In this section of the article, we will talk about the main elements that compose a loading dock and the requirements they must meet.
Elements compose a loading dock
Some are used in all types of loading docks, whilst others are optional since they can provide advantages and benefits in safety, work speed, etc. But, as a general rule, these are the most commonly used.
The installation of mechanical ramps hardly requires any building work, so they are considered to be an economical and very quick solution to bridge the gap between the loading area and the truck.
They are viable in industrial buildings that don´t have electrical power since they don´t require any electricity, such as, for example, vegetable and fruit warehouses.
Loading dock shelters
They are used to protect from heat, wind, and cold. They guarantee energy saving and thermal insulation.
They create a union between the warehouse and the truck, so they are essential in industries with perishable products to maintain the cold chain.
They are an ideal solution for air-conditioned warehouses because their insulation capacity guarantees energy saving.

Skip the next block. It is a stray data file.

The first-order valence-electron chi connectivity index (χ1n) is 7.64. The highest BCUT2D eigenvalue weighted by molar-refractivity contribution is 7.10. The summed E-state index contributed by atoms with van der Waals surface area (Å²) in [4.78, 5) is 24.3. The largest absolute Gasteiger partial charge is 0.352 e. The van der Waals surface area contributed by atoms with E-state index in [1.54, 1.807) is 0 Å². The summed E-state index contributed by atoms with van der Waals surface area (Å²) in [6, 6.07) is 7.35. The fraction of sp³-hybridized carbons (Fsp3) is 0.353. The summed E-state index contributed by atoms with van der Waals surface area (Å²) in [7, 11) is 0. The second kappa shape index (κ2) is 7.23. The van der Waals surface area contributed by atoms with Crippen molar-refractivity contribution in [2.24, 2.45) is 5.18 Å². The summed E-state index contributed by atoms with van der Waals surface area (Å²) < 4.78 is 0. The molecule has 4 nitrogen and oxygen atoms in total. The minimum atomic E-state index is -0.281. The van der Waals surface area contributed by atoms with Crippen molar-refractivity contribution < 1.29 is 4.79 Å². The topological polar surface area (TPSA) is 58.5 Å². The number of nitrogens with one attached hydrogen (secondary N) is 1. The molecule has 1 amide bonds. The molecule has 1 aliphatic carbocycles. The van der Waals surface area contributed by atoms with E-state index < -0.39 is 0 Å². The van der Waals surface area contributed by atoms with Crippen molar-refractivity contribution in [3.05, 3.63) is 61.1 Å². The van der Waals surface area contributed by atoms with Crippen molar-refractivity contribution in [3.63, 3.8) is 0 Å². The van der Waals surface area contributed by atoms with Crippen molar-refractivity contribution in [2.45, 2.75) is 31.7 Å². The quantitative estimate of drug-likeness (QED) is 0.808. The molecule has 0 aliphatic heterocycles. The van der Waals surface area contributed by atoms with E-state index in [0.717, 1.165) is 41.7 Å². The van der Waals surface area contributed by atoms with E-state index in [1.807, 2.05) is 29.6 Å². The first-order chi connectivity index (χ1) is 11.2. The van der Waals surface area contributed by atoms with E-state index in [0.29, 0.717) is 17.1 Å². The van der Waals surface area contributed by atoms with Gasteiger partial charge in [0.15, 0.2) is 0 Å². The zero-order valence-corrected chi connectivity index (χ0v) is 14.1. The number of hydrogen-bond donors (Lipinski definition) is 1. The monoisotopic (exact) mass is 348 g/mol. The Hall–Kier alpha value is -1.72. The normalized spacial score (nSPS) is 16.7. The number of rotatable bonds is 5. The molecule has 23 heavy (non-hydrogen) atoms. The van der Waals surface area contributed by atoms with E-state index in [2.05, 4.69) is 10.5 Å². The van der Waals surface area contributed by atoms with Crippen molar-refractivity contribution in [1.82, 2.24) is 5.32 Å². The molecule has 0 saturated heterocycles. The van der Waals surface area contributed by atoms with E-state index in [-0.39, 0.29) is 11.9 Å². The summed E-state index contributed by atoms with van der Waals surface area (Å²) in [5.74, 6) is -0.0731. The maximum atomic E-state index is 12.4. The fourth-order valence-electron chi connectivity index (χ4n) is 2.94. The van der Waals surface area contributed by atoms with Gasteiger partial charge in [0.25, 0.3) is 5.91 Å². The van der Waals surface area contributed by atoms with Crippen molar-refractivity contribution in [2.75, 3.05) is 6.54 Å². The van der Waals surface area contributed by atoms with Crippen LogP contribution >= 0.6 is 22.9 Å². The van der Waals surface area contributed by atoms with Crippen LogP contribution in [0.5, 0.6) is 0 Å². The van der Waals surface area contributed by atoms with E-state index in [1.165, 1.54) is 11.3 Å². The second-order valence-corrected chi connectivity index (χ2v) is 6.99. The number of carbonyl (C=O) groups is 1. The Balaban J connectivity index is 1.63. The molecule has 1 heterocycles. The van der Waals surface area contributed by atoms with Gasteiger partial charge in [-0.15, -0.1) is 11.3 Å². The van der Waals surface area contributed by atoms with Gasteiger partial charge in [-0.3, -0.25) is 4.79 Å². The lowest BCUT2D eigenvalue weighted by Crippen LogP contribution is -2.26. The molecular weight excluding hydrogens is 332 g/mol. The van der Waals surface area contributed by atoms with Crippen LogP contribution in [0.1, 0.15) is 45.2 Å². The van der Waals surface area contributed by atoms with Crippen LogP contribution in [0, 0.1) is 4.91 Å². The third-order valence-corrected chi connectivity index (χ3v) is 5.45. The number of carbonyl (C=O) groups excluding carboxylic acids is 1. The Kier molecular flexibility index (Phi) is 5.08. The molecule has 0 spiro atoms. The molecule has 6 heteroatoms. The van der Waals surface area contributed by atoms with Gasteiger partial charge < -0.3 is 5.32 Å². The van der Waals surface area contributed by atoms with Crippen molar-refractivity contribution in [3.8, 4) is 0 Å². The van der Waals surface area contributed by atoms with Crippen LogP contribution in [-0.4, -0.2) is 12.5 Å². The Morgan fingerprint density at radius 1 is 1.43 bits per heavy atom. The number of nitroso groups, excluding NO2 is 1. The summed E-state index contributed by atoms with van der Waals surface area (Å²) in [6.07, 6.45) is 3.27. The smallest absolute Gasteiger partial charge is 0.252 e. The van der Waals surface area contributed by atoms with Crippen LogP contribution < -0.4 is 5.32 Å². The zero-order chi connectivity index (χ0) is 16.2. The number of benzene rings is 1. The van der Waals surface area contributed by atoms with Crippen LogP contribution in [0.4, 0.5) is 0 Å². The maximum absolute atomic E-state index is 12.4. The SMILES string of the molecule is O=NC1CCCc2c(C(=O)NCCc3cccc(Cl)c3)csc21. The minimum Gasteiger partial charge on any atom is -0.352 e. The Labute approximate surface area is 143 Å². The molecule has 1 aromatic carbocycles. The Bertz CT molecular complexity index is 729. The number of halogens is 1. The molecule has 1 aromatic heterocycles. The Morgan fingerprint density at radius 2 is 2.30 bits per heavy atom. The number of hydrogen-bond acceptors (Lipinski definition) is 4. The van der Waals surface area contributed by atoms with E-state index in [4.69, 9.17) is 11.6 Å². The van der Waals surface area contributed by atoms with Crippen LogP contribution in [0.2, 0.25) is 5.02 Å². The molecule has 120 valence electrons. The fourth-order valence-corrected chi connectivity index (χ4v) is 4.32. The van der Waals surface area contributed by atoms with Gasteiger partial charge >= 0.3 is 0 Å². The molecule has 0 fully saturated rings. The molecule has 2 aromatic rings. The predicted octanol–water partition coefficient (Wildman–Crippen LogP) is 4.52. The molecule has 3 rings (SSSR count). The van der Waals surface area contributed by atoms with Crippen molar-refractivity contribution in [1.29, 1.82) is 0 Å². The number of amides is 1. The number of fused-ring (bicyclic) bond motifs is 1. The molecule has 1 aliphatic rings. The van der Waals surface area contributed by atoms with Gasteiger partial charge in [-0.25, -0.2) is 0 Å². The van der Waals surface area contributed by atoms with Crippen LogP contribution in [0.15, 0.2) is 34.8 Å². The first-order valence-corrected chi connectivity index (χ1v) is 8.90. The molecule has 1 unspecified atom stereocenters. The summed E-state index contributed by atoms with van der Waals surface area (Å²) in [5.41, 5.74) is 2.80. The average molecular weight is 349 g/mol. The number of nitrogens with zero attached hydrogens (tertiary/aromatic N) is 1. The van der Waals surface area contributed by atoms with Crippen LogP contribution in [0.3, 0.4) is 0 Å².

They open by moving under the ceiling horizontally or vertically, therefore, their installation will always be possible, even if there is little space available.
Sectional doors used in loading docks are safe and practical for unloading goods. This is because they adapt to all types of environments, allowing a great optimization of space and great functionality.
If you want the loading dock’s cargo area to have greater durability and safety, it is advisable that as well as carrying out industrial maintenance, you incorporate other accessories that optimize its daily use: truck restraints, protective buffers, and bumpers, guide tubes, etc.
These elements have been appeared over time due to the need to guarantee safety in the loading process, as well as due to the different equipment and utensils used: pallet trucks, forklifts, trucks, etc.
With some of the aforementioned accessories, we can reduce damage and wear and tear of the constant use of a loading dock.
Requirements of a loading dock
Loading docks have certain legal requirements they must meet so that they can be installed in an industrial warehouse. We are going to tell you some of them.
Loading docks can be made in any size to adapt to the specific needs of the business.
Some docks are made with adjustable heights.
If the dock is going to be used primarily for loading and unloading trailers, then it will be built so that the deck height matches the trailers, which is usually between 44 and 48 inches tall.
In the case of refrigerated trailers, these tend to be higher, between 50 and 60 inches, so it all also depends on the type of trailer we use.
Ramp slope requirements
Although the ideal loading ramp inclination is 10 degrees (and also the most common), the truth is that it is very common for it to adapt to the space we have.